There has been much to discuss in the world of ILS including the evolution from Integrated Library Systems to Library Services Platforms with added features and functionality. The recent mergers of traditional ILS providers have caused concerns about whether fewer options will be available to libraries in the future. The creation of FOLIO, an open-source Library Services Platform, that is backed by vendors who provide services and support, offers libraries of all sizes the opportunity to leverage an open-source library services platform — an option previously open only to large libraries with technical services staff. Debates and preferences aside, the one thing that the ILS market today is missing is extensible analytics.

Extensible analytics is not just data sets that can be scaled for large computational needs or even platforms that can advance your library’s reporting capabilities. For the purpose of this blog article, we are defining extensible analytics as a method in which data can be sourced and streamlined into a single-point platform, regardless of vendor. Much in the spirit of an open-source ILS, an “openly extensible” library analytics platform can bring your library to the next level.

As previous blog posts on library analytics have noted, the academic library is at a crossroads in its role. Collections continue to grow digitally; users continue to learn and access content remotely and the need to justify budget or additional content for new programs continues as it always has. But there is more being added on this path. Libraries have the potential to become the centralized data hub of academic activity and insight for the institution as a whole. Library facility engagement, GPA-library usage correlation, and even research output are all new additions to the data story that libraries can own. This means that the ability to layer data, connect various data points and develop complex data relationships is the next step in the library’s evolution.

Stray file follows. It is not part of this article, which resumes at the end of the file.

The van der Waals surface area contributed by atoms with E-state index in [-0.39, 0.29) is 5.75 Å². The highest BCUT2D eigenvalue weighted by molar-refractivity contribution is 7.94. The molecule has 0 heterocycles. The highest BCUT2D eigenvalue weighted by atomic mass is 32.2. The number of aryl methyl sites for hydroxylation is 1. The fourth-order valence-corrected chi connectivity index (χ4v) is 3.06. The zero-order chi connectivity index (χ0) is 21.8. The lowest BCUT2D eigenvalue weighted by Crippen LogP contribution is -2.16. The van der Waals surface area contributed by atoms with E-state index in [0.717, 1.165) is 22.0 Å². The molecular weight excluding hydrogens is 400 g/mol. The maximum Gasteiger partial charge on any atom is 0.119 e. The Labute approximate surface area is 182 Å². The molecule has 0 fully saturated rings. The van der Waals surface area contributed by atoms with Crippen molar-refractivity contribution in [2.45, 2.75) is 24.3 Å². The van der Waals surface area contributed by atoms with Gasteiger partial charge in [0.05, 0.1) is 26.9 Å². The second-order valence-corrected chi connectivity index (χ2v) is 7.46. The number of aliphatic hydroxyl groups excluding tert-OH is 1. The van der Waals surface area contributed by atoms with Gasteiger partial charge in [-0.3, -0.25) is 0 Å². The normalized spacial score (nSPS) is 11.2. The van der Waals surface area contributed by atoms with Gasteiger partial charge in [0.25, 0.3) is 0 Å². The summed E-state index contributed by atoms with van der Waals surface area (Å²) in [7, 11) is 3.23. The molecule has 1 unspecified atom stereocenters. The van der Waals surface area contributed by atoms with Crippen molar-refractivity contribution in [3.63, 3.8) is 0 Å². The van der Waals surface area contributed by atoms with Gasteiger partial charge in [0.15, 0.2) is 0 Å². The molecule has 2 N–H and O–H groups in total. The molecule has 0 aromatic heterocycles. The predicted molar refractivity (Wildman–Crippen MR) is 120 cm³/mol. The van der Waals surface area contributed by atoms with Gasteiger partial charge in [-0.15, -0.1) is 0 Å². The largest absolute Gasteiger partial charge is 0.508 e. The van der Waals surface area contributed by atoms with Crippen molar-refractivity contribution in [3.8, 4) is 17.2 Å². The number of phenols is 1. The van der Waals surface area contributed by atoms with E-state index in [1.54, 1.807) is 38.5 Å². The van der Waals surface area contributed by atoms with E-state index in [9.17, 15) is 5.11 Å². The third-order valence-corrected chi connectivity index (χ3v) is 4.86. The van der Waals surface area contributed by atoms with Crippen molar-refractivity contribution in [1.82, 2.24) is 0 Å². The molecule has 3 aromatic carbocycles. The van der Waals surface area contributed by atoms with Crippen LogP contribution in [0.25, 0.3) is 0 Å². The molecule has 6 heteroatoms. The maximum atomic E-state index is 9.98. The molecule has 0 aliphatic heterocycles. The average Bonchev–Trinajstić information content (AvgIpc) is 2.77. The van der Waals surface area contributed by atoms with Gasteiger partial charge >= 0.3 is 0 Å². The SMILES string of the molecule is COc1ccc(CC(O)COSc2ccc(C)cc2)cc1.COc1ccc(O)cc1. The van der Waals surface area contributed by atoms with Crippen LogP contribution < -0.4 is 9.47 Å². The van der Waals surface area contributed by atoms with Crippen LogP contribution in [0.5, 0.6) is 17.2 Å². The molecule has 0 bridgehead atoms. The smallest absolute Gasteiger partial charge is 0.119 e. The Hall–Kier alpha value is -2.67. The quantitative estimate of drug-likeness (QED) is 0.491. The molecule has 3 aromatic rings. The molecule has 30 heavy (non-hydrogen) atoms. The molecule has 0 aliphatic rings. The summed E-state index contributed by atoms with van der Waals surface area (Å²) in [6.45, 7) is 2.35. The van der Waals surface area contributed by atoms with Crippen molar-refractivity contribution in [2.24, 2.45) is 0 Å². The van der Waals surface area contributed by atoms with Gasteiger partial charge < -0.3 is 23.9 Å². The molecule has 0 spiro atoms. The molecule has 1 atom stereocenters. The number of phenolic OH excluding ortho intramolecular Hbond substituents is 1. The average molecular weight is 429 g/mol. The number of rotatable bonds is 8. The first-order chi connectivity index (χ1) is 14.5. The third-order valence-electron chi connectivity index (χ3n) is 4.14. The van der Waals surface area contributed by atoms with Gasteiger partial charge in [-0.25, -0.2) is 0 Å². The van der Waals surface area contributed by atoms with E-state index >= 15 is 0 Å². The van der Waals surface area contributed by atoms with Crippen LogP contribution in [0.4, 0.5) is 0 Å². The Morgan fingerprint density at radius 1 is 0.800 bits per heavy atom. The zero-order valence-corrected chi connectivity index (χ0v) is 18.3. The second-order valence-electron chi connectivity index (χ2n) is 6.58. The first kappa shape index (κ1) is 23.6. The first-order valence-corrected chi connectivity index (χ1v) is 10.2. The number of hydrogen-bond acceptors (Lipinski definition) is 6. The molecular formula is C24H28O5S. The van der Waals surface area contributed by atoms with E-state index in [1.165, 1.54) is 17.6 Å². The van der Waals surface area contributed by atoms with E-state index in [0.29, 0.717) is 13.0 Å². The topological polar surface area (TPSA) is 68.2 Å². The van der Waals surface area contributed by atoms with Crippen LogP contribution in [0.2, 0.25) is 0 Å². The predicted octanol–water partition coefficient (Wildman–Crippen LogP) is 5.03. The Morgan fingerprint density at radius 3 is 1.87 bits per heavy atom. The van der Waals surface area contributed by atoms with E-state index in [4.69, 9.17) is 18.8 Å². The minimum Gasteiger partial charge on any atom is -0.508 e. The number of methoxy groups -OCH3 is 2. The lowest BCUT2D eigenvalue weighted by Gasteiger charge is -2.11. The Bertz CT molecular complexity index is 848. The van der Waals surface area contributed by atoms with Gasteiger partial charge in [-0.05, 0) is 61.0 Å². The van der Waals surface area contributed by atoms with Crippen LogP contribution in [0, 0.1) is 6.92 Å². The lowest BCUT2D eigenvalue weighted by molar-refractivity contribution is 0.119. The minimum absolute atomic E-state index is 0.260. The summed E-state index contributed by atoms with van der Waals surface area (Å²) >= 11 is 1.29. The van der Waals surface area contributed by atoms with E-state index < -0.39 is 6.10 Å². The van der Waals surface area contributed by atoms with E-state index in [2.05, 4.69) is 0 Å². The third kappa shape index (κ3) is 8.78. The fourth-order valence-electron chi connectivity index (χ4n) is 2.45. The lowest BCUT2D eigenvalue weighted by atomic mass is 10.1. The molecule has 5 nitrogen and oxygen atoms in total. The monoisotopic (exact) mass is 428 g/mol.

Regardless of the ILS vendor, libraries should have a choice in how they can improve their data analysis.

While ILS data is a component of the data story for libraries, it is one of the most important. The ILS today has better capabilities to manage all formats of the library’s collections and the evolving ways in which users access to content – both electronic and print. The interfaces themselves have taken advantage of cloud computing, increased automation, and improved librarian workflows. And yet, while we have seen leaps and bounds in the evolution of the ILS, how the ILS data can be accessed and combined with other data sets is still lacking. For ILS data to be as effective as possible it needs to not just be connected with data from other library and campus systems, but streamlined, and automated into dynamic dashboards for in-depth analysis.

Regardless of the ILS vendor, libraries should have a choice in how they can improve their data analysis and how they can combine all of the library data for better insights and an evolved approach to library analytics.

Panorama allows you to gain insights into key ILS data, including user demographics, bibliographic, holdings, circulation, and acquisitions. You can even create the most powerful ILS experience by combining Panorama with FOLIO, an open-source library services platform.